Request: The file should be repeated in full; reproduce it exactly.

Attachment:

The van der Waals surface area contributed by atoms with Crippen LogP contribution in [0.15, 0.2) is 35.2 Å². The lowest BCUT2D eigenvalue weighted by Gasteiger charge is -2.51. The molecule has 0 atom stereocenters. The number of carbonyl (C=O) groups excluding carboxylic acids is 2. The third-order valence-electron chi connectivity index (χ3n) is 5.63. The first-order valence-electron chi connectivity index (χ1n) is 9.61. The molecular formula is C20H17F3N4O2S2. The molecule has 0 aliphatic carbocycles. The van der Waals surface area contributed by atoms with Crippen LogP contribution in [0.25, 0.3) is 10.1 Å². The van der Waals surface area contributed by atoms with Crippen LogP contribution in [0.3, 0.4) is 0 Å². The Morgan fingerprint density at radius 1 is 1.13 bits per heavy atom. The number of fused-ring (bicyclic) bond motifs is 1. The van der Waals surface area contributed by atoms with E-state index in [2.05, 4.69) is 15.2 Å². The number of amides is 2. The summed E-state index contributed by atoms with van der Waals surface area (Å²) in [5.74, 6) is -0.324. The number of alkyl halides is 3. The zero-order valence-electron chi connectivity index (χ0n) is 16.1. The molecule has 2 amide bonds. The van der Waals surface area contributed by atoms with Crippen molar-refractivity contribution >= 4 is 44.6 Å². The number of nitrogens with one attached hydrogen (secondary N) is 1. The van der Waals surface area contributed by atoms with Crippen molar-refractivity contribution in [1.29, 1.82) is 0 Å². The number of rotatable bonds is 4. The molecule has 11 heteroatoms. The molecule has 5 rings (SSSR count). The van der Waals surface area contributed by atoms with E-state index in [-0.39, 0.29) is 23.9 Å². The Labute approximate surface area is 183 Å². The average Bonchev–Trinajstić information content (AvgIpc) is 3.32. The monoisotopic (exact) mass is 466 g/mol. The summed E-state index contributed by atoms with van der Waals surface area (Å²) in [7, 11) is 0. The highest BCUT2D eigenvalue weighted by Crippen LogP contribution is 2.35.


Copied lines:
The van der Waals surface area contributed by atoms with Crippen LogP contribution in [0.15, 0.2) is 35.2 Å². The lowest BCUT2D eigenvalue weighted by Gasteiger charge is -2.51. The molecule has 0 atom stereocenters. The number of carbonyl (C=O) groups excluding carboxylic acids is 2. The third-order valence-electron chi connectivity index (χ3n) is 5.63. The first-order valence-electron chi connectivity index (χ1n) is 9.61. The molecular formula is C20H17F3N4O2S2. The molecule has 0 aliphatic carbocycles. The van der Waals surface area contributed by atoms with Crippen LogP contribution in [0.25, 0.3) is 10.1 Å². The van der Waals surface area contributed by atoms with Crippen LogP contribution in [0.3, 0.4) is 0 Å². The Morgan fingerprint density at radius 1 is 1.13 bits per heavy atom. The number of fused-ring (bicyclic) bond motifs is 1. The van der Waals surface area contributed by atoms with E-state index in [2.05, 4.69) is 15.2 Å². The number of amides is 2. The summed E-state index contributed by atoms with van der Waals surface area (Å²) in [5.74, 6) is -0.324. The number of alkyl halides is 3. The zero-order valence-electron chi connectivity index (χ0n) is 16.1. The molecule has 2 amide bonds. The van der Waals surface area contributed by atoms with Crippen molar-refractivity contribution >= 4 is 44.6 Å². The number of nitrogens with one attached hydrogen (secondary N) is 1. The van der Waals surface area contributed by atoms with Crippen molar-refractivity contribution in [1.29, 1.82) is 0 Å². The number of rotatable bonds is 4. The molecule has 11 heteroatoms. The molecule has 5 rings (SSSR count). The van der Waals surface area contributed by atoms with E-state index in [-0.39, 0.29) is 23.9 Å². The Labute approximate surface area is 183 Å². The average Bonchev–Trinajstić information content (AvgIpc) is 3.32. The monoisotopic (exact) mass is 466 g/mol. The summed E-state index contributed by atoms with van der Waals surface area (Å²) in [7, 11) is 0. The highest BCUT2D eigenvalue weighted by Crippen LogP contribution is 2.35.